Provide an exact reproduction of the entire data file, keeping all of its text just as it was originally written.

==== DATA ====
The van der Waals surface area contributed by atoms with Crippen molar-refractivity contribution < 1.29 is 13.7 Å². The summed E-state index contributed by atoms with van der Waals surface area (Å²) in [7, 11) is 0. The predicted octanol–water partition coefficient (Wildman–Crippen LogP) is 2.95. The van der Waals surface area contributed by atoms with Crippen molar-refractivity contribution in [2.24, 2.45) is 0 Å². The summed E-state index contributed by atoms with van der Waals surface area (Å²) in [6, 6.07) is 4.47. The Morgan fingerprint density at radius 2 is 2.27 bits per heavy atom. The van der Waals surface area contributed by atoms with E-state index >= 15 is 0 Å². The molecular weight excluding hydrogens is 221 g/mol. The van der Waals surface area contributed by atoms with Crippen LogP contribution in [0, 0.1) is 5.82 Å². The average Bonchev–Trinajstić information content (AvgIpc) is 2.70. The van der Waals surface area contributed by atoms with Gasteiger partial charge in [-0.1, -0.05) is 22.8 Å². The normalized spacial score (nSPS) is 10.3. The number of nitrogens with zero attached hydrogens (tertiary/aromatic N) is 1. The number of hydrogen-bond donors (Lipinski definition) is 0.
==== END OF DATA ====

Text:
The van der Waals surface area contributed by atoms with Crippen molar-refractivity contribution < 1.29 is 13.7 Å². The summed E-state index contributed by atoms with van der Waals surface area (Å²) in [7, 11) is 0. The predicted octanol–water partition coefficient (Wildman–Crippen LogP) is 2.95. The van der Waals surface area contributed by atoms with Crippen molar-refractivity contribution in [2.24, 2.45) is 0 Å². The summed E-state index contributed by atoms with van der Waals surface area (Å²) in [6, 6.07) is 4.47. The Morgan fingerprint density at radius 2 is 2.27 bits per heavy atom. The van der Waals surface area contributed by atoms with E-state index >= 15 is 0 Å². The molecular weight excluding hydrogens is 221 g/mol. The van der Waals surface area contributed by atoms with Crippen LogP contribution in [0, 0.1) is 5.82 Å². The average Bonchev–Trinajstić information content (AvgIpc) is 2.70. The van der Waals surface area contributed by atoms with Gasteiger partial charge in [-0.1, -0.05) is 22.8 Å². The normalized spacial score (nSPS) is 10.3. The number of nitrogens with zero attached hydrogens (tertiary/aromatic N) is 1. The number of hydrogen-bond donors (Lipinski definition) is 0.